It doesn’t matter to the authorities whether you have a ‘regular’ plan or have taken out a cheaper policy like a family doctor model or the Telmed alternative.

What counts is that you have an approved and accepted policy.

READ MORE: How much does health insurance cost in Switzerland

What happens if you don’t?

This means you are breaking the law. And don’t expect to stay under the radar because you never get ill or go to a doctor.

Sooner or later (probably sooner, given the Swiss organisational skills), your non-compliance will be discovered.

If you don’t provide proof of being insured after the three-month period is over, the next step depends on your canton of residence.

Some will ‘play nice’ and send you a reminder by a registered letter. Others won’t.

In both cases, the outcome is the same: authorities will purchase a policy for you and send you the bill. The disadvantage of this ‘forced’ policy is that you will forego the choice of cheaper companies and plans.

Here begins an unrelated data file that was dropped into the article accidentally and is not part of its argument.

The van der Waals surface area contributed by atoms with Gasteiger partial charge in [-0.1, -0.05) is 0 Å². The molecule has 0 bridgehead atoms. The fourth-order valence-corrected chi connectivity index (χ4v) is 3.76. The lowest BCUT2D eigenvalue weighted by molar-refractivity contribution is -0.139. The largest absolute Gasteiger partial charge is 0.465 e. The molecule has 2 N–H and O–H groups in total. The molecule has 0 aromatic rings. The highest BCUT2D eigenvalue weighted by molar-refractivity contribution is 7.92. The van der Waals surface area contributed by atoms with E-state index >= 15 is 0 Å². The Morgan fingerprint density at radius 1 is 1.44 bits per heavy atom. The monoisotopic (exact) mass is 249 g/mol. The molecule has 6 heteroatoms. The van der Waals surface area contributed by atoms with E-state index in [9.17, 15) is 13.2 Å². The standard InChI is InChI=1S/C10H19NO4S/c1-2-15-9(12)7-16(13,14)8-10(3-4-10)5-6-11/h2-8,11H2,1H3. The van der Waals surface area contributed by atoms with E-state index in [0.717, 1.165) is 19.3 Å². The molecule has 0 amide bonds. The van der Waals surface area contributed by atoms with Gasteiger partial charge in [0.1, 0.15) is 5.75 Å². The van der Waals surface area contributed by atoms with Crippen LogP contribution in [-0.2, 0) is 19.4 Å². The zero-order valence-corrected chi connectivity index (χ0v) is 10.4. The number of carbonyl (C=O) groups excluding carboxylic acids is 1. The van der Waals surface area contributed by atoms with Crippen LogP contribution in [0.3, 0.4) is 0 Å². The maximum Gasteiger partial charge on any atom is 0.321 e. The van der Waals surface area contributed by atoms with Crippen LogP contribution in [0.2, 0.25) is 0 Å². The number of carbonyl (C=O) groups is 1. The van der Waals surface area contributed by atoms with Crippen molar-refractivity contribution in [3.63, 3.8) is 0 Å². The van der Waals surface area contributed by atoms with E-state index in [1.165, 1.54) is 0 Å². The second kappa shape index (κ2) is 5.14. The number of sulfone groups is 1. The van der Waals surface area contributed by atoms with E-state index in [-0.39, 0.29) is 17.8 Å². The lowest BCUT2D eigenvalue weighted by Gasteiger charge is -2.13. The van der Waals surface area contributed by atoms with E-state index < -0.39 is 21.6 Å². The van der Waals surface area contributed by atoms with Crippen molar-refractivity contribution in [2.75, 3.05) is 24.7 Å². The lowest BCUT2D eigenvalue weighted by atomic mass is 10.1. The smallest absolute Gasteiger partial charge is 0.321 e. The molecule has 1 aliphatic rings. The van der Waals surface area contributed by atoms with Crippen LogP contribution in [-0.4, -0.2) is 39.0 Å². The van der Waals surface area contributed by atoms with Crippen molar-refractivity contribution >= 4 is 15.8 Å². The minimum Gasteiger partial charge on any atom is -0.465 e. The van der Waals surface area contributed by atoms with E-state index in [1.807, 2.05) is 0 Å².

As we mentioned above, if you still refuse to pay health insurance, you won’t be able to do very much and you will be denied services. 

Why can’t you opt to ‘pay-as-you-go’ rather than take out an insurance?

As mentioned, healthcare policy is compulsory, and you can’t argue with the law.

But there is another point as well.

Switzerland’s scheme is based on the principle of solidarity, the extent of which is rare in other nations’ health insurance systems.

Rather than applying an individual approach to healthcare insurance, Switzerland’s system is based on the idea that all insured people form a group.

You can think of this system in terms of a huge pot to which each resident of Switzerland makes a contribution (that is, premium payments), so that in an emergency there are enough resources available to give someone the help they need when they need it.

However, this system will only work if everyone plays a part in it.

READ MORE: EXPLAINED: How the Swiss health insurance system is based on solidarity

Who is exempted from the healthcare insurance rule?

You are not required to take out Swiss insurance if:

  • You are retired and get a pension exclusively in an EU or EFTA state
  • You are a cross-border worker with healthcare policy in a EU or EFTA state
  • You are a foreign student and have comparable insurance from your country
  • You work for international organisations or are a diplomat

All others must buy an insurance policy.